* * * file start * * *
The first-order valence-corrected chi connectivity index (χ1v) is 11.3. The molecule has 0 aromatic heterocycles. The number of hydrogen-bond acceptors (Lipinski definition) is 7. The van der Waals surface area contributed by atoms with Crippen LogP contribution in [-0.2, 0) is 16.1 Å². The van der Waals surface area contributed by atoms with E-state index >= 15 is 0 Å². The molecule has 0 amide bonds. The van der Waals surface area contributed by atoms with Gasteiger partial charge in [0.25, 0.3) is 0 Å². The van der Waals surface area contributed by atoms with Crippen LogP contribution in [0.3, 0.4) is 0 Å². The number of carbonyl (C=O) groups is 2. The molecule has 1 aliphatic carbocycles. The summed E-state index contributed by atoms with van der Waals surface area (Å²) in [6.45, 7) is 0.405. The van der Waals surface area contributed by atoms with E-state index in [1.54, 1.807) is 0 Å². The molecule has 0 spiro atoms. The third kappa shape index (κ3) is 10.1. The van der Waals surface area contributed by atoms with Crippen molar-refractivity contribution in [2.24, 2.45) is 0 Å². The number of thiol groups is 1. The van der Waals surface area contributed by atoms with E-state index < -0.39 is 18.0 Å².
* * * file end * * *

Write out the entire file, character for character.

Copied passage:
The first-order valence-corrected chi connectivity index (χ1v) is 11.3. The molecule has 0 aromatic heterocycles. The number of hydrogen-bond acceptors (Lipinski definition) is 7. The van der Waals surface area contributed by atoms with Crippen LogP contribution in [-0.2, 0) is 16.1 Å². The van der Waals surface area contributed by atoms with E-state index >= 15 is 0 Å². The molecule has 0 amide bonds. The van der Waals surface area contributed by atoms with Gasteiger partial charge in [0.25, 0.3) is 0 Å². The van der Waals surface area contributed by atoms with Crippen LogP contribution in [0.3, 0.4) is 0 Å². The number of carbonyl (C=O) groups is 2. The molecule has 1 aliphatic carbocycles. The summed E-state index contributed by atoms with van der Waals surface area (Å²) in [6.45, 7) is 0.405. The van der Waals surface area contributed by atoms with E-state index in [1.54, 1.807) is 0 Å². The molecule has 0 spiro atoms. The third kappa shape index (κ3) is 10.1. The van der Waals surface area contributed by atoms with Crippen molar-refractivity contribution in [2.24, 2.45) is 0 Å². The number of thiol groups is 1. The van der Waals surface area contributed by atoms with E-state index < -0.39 is 18.0 Å².